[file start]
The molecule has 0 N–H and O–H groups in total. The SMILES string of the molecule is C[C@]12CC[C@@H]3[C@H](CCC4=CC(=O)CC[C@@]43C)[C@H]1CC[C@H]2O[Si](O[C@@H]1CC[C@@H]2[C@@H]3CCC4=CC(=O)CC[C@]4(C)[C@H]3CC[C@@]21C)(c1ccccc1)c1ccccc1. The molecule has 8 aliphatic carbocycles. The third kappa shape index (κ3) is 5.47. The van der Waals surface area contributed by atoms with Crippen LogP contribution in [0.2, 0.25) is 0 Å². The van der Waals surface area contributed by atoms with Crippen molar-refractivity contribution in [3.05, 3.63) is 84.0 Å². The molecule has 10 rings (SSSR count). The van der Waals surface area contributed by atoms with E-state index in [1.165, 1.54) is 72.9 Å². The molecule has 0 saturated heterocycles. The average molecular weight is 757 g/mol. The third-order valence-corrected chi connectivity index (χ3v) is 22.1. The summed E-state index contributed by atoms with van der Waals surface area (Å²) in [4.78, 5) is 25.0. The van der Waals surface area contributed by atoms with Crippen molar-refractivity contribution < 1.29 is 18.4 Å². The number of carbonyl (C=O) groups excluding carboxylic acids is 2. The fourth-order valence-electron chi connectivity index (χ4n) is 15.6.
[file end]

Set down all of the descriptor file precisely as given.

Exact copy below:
The molecule has 0 N–H and O–H groups in total. The SMILES string of the molecule is C[C@]12CC[C@@H]3[C@H](CCC4=CC(=O)CC[C@@]43C)[C@H]1CC[C@H]2O[Si](O[C@@H]1CC[C@@H]2[C@@H]3CCC4=CC(=O)CC[C@]4(C)[C@H]3CC[C@@]21C)(c1ccccc1)c1ccccc1. The molecule has 8 aliphatic carbocycles. The third kappa shape index (κ3) is 5.47. The van der Waals surface area contributed by atoms with Crippen LogP contribution in [0.2, 0.25) is 0 Å². The van der Waals surface area contributed by atoms with Crippen molar-refractivity contribution in [3.05, 3.63) is 84.0 Å². The molecule has 10 rings (SSSR count). The van der Waals surface area contributed by atoms with E-state index in [1.165, 1.54) is 72.9 Å². The molecule has 0 saturated heterocycles. The average molecular weight is 757 g/mol. The third-order valence-corrected chi connectivity index (χ3v) is 22.1. The summed E-state index contributed by atoms with van der Waals surface area (Å²) in [4.78, 5) is 25.0. The van der Waals surface area contributed by atoms with Crippen molar-refractivity contribution < 1.29 is 18.4 Å². The number of carbonyl (C=O) groups excluding carboxylic acids is 2. The fourth-order valence-electron chi connectivity index (χ4n) is 15.6.